Instead of running away from a problem, surely it is better to get involved and try to find a resolution? Is it really a desirable option to abandon a community just because it does not agree with you? Does that apply to a family, spouse, friend as well?

I believe there is a fundamental lack of substance to a person who will not compromise, or even concede other points of view are valid.

He seems to have missed the whole point of a democracy, where citizens should get involved to bring about the changes they want to see. If those changes don't suit the majority of the people, then the minority has to learn to live with it! Such is life. But all is cyclical and will come around again. Waves and rocks.

So far, I haven't read anything from Uncle Miltie that offers ideas or advice to improve the quality of life for the average person. It's all focused on how to protect one's own interests.

Uncle Miltie would be the neighbour who often throws loud parties late into the night, and when asked if he could keep the noise down, would refuse. He would tell his neighbours that if it really bothered them, they could just move somewhere else. I really don't see the difference between that and what he's saying about political power.

Selfish, selfish. Greedy, greedy. Well what's so wrong with that?

Moment of the Day


"EEhh, ehhh, ehhhhm"

"EEhh, ehhh, ehhhhm"

"EEhh, ehhh, ehhhhm"

I resolve to put him back to sleep no matter how long it takes. I have a rule that the day does NOT start before 6:00 am.

After feeding him, I took Henry to the basement and held him in different positions while he moaned and struggled. I only spoke to him occasionally and said something like "It is too early."

At 6:30 am, Henry was back to sleep for another hour.

Thank you Henry!

Friday, January 7, 2011

Jumparoo Jumparoo!

Henry is starting to enjoy his big Christmas present, the Jumparoo. The activity centre is suspended so a baby can jump up and down while playing with plastic corn and spinning ducks. The above photo shows Henry's first day in the activity centre. No matter what, those arms stayed spread out. Now, a few days later, he is particularly in love with the peekaboo horsie and likes to propel himself backwards. At least he's got something to grow into!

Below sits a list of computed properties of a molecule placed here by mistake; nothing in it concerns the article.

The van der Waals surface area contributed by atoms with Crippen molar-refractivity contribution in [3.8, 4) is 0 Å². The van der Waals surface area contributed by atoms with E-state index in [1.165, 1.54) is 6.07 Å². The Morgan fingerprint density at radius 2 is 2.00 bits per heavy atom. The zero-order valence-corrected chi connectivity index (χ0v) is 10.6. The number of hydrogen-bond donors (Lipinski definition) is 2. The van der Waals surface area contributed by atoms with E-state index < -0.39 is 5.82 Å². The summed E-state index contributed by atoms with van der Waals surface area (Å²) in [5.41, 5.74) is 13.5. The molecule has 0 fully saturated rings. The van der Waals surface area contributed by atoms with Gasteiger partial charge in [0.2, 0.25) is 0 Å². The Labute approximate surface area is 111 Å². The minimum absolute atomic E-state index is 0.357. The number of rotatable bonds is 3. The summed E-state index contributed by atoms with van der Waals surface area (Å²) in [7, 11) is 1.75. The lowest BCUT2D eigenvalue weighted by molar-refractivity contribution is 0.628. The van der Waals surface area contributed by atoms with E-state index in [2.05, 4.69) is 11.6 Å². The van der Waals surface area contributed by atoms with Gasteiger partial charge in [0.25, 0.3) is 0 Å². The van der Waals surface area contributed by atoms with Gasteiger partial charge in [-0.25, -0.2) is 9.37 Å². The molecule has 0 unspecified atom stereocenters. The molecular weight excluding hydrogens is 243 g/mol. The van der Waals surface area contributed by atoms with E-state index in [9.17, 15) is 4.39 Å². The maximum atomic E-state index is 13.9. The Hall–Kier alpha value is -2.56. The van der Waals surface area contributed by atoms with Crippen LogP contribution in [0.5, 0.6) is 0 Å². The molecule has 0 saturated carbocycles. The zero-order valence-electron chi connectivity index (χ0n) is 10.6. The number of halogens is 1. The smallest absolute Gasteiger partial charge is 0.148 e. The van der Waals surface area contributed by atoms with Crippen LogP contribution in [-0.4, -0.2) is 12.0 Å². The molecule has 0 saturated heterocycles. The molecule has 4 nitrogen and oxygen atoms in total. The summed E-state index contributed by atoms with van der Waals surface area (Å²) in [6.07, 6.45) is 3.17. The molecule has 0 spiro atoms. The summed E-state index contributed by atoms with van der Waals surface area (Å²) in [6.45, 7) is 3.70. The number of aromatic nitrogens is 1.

Wednesday, January 5, 2011

Nobel Prizes

What is the Nobel Prize? (I'll explain later why I'm asking)

The extent of my knowledge of the Nobel Prize is derived almost purely from board games such as The Game of Life and Careers.

"Congratulations! You've made it to the top! Here's a Nobel prize $$$!"

So I've looked into the Nobel Prize a little and would like to share what I have found out. Perhaps this is all common knowledge, but if you're like me, perhaps some of this will be new to you too.

The Nobel Prizes

Medicine (or Physiology)
Economic Sciences (not technically a Nobel prize but is treated as such)

Every year a prize is awarded to a person(s) or organization who is deemed to have contributed the most to "mankind" in each of these fields within the previous year.

The small groups of people who make the selections are Swedish or Norwegian and tend to be Eurocentric in their decisions.

Looking at a list of Nobel laureates, how is it that the greatest contributors to humanity are so faceless and nameless to me? How are their achievements affecting the world?

2010 Winners

Physics: Andre Geim, Konstantin Novoselov
Chemistry: Richard F. Heck, Ei-ichi Negishi, Akira Suzuki
Medicine: Robert G. Edwards
Literature: Mario Vargas Llosa
Peace: Liu Xiaobo
Economics: Peter A. Diamond, Dale T. Mortensen, Christopher A. Pissarides

I know nothing about any of the above and will post an entry on each one throughout 2011 as and when I have time.

So why do I suddenly care? I recently learned that Milton Friedman won a Nobel prize and that has not sat well with me.

"The Sveriges Riksbank Prize in Economic Sciences in Memory of Alfred Nobel 1976 was awarded to Milton Friedman "for his achievements in the fields of consumption analysis, monetary history and theory and for his demonstration of the complexity of stabilization policy." From nobelprize.org